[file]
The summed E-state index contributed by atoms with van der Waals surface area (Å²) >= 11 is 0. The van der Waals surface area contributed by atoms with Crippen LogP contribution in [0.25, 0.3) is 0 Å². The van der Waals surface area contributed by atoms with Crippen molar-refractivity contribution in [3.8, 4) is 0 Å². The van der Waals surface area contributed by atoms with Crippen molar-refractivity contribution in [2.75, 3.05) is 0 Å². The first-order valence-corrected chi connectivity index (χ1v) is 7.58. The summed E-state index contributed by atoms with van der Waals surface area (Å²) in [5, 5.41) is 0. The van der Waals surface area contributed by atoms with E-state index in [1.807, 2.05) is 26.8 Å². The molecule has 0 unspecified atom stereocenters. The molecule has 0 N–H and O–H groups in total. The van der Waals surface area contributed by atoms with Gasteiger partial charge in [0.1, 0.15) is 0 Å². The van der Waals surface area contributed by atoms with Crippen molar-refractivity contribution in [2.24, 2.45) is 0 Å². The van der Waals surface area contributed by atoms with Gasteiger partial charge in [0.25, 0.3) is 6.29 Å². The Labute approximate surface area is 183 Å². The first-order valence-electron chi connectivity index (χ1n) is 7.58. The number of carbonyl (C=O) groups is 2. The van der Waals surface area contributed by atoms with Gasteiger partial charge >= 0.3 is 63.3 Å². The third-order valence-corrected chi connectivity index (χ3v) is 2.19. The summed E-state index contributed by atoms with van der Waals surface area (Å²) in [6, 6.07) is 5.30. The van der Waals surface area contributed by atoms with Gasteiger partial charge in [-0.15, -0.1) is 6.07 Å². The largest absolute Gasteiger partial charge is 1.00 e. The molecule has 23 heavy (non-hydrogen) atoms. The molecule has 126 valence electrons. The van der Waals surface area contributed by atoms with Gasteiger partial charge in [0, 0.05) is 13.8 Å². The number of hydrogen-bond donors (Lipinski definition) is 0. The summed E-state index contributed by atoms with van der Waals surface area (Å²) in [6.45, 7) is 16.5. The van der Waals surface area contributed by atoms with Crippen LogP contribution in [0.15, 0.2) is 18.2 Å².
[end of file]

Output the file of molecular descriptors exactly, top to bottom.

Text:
The summed E-state index contributed by atoms with van der Waals surface area (Å²) >= 11 is 0. The van der Waals surface area contributed by atoms with Crippen LogP contribution in [0.25, 0.3) is 0 Å². The van der Waals surface area contributed by atoms with Crippen molar-refractivity contribution in [3.8, 4) is 0 Å². The van der Waals surface area contributed by atoms with Crippen molar-refractivity contribution in [2.75, 3.05) is 0 Å². The first-order valence-corrected chi connectivity index (χ1v) is 7.58. The summed E-state index contributed by atoms with van der Waals surface area (Å²) in [5, 5.41) is 0. The van der Waals surface area contributed by atoms with E-state index in [1.807, 2.05) is 26.8 Å². The molecule has 0 unspecified atom stereocenters. The molecule has 0 N–H and O–H groups in total. The van der Waals surface area contributed by atoms with Gasteiger partial charge in [0.1, 0.15) is 0 Å². The van der Waals surface area contributed by atoms with Crippen molar-refractivity contribution in [2.24, 2.45) is 0 Å². The van der Waals surface area contributed by atoms with Gasteiger partial charge in [0.25, 0.3) is 6.29 Å². The Labute approximate surface area is 183 Å². The first-order valence-electron chi connectivity index (χ1n) is 7.58. The number of carbonyl (C=O) groups is 2. The van der Waals surface area contributed by atoms with Gasteiger partial charge >= 0.3 is 63.3 Å². The third-order valence-corrected chi connectivity index (χ3v) is 2.19. The summed E-state index contributed by atoms with van der Waals surface area (Å²) in [6, 6.07) is 5.30. The van der Waals surface area contributed by atoms with Gasteiger partial charge in [-0.15, -0.1) is 6.07 Å². The largest absolute Gasteiger partial charge is 1.00 e. The molecule has 23 heavy (non-hydrogen) atoms. The molecule has 126 valence electrons. The van der Waals surface area contributed by atoms with Gasteiger partial charge in [0, 0.05) is 13.8 Å². The number of hydrogen-bond donors (Lipinski definition) is 0. The summed E-state index contributed by atoms with van der Waals surface area (Å²) in [6.45, 7) is 16.5. The van der Waals surface area contributed by atoms with Crippen LogP contribution in [0.15, 0.2) is 18.2 Å².